May 2007
Volume 48, Issue 13
Free
ARVO Annual Meeting Abstract  |   May 2007
Zebrafish lens opaque (lop) Mutation Mapping and Gene Identification
Author Affiliations & Notes
  • T. S. Vihtelic
    Biological Sciences and Center for Zebrafish Research, University of Notre Dame, Notre Dame, Indiana
  • T. R. Murphy
    Biological Sciences and Center for Zebrafish Research, University of Notre Dame, Notre Dame, Indiana
  • C. T. Watson
    Mutant Zebrafish Mapping Facility, University of Louisville, Louisville, Kentucky
  • G. B. Willer
    Mutant Zebrafish Mapping Facility, University of Louisville, Louisville, Kentucky
  • R. G. Gregg
    Mutant Zebrafish Mapping Facility, University of Louisville, Louisville, Kentucky
  • D. R. Hyde
    Biological Sciences and Center for Zebrafish Research, University of Notre Dame, Notre Dame, Indiana
  • Footnotes
    Commercial Relationships T.S. Vihtelic, None; T.R. Murphy, None; C.T. Watson, None; G.B. Willer, None; R.G. Gregg, None; D.R. Hyde, None.
  • Footnotes
    Support NIH Grant EY014455
Investigative Ophthalmology & Visual Science May 2007, Vol.48, 2447. doi:
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      T. S. Vihtelic, T. R. Murphy, C. T. Watson, G. B. Willer, R. G. Gregg, D. R. Hyde; Zebrafish lens opaque (lop) Mutation Mapping and Gene Identification. Invest. Ophthalmol. Vis. Sci. 2007;48(13):2447.

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      © ARVO (1962-2015); The Authors (2016-present)

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Abstract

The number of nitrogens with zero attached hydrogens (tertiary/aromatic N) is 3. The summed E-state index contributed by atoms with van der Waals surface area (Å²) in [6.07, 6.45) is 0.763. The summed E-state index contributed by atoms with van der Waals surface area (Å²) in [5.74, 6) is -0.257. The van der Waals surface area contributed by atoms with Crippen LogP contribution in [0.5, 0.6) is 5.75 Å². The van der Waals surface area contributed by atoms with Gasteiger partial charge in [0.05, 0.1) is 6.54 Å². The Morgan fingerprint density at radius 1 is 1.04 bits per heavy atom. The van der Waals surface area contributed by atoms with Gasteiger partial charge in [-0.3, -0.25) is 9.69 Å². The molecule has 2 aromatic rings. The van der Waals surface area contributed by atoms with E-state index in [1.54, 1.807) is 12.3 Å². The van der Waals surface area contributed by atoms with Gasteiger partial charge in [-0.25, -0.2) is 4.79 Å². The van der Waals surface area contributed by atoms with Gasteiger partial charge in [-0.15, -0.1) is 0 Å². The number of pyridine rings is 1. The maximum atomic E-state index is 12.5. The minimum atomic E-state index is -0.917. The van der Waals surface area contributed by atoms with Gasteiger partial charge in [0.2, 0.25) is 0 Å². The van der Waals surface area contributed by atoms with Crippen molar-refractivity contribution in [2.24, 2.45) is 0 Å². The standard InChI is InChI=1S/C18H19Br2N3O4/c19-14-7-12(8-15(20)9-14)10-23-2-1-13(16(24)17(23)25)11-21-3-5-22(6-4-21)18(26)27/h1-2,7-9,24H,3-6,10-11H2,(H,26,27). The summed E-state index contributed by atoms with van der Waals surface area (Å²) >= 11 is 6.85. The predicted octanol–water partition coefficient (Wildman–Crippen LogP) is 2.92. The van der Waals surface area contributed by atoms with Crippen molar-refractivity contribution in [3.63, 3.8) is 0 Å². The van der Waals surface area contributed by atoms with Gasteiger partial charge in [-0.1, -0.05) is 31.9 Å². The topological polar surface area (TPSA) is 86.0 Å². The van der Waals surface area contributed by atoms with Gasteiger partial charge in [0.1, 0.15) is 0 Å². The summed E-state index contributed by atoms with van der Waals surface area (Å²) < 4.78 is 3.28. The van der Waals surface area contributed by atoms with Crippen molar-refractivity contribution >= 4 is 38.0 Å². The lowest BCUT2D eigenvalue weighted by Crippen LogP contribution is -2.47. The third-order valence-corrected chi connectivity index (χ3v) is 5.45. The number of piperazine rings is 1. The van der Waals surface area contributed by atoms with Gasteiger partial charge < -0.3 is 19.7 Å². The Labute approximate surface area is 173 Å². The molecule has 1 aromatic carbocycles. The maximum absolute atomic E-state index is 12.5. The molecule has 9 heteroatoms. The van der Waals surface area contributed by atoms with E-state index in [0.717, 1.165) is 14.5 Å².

Purpose:: The zebrafish lens opaque (lop) mutant was identified in a chemical mutagenesis screen for eye morphological phenotypes. The lop mutant, which appears to develop normally through 4 days post-fertilization (dpf), exhibits lens opacity at 7 dpf due to unregulated lens epithelial cell proliferation. These studies were designed to identify the lop mutant gene.

Methods:: The lop mutation was mapped by linkage to simple sequence length and single nucleotide polymorphisms. Candidate genes in the critical genomic region were evaluated by cDNA sequencing and, in some cases, antisense morpholino knockdown. Complementation analysis was carried out by pair mating lop heterozygotes with cdipthi559 retroviral insertion heterozygotes. RNA rescue experiments were performed by injecting in vitro-synthesized capped cdipt mRNA into 1-2 cell-stage lop embryos. The morphants and rescued embryos were analyzed by stereomicroscopy, histology, and PCNA immunohistochemistry to assess cell proliferation.

Results:: The lop mutation was localized to chromosome 3 between markers Z59420 and Z59380. High resolution mapping identified a genomic region of 200 kb covered by BAC DKEY-183N6, which contains 7 genes, including cdipt (phosphatidylinositol synthase; CDP-diacylglycerol--inositol 3-phosphatidyltransferase). Morpholino-mediated knockdown of CDIPT protein by blocking either mRNA splicing or protein translation resulted in increased proliferation of lens epithelial cells, which was similar to the lop phenotype. A single nucleotide change was identified within the cdipt open reading frame causing a nonconservative amino acid substitution (S25F) within, or very near, a putative transmembrane domain of phosphatidylinositol synthase. Complementation analysis confirmed that lop is a cdipt allele. Finally, injection of cdipt mRNA into lop embryos resulted in a significant reduction in embryos displaying lens opacity.

Conclusions:: The lop mutation lies within the cdipt (phosphatidylinositol synthase) gene. Phosphatidylinositol is the precursor of all phosphorylated derivatives of the phosphatidylinositol cycle; therefore, the zebrafish cdipt alleles represent an excellent in vivo genetic model to further elucidate the roles of phosphatidylinositol metabolism in regulating lens cell proliferation, differentiation and maintenance of optical clarity.

Keywords: positional cloning • cataract • proliferation 
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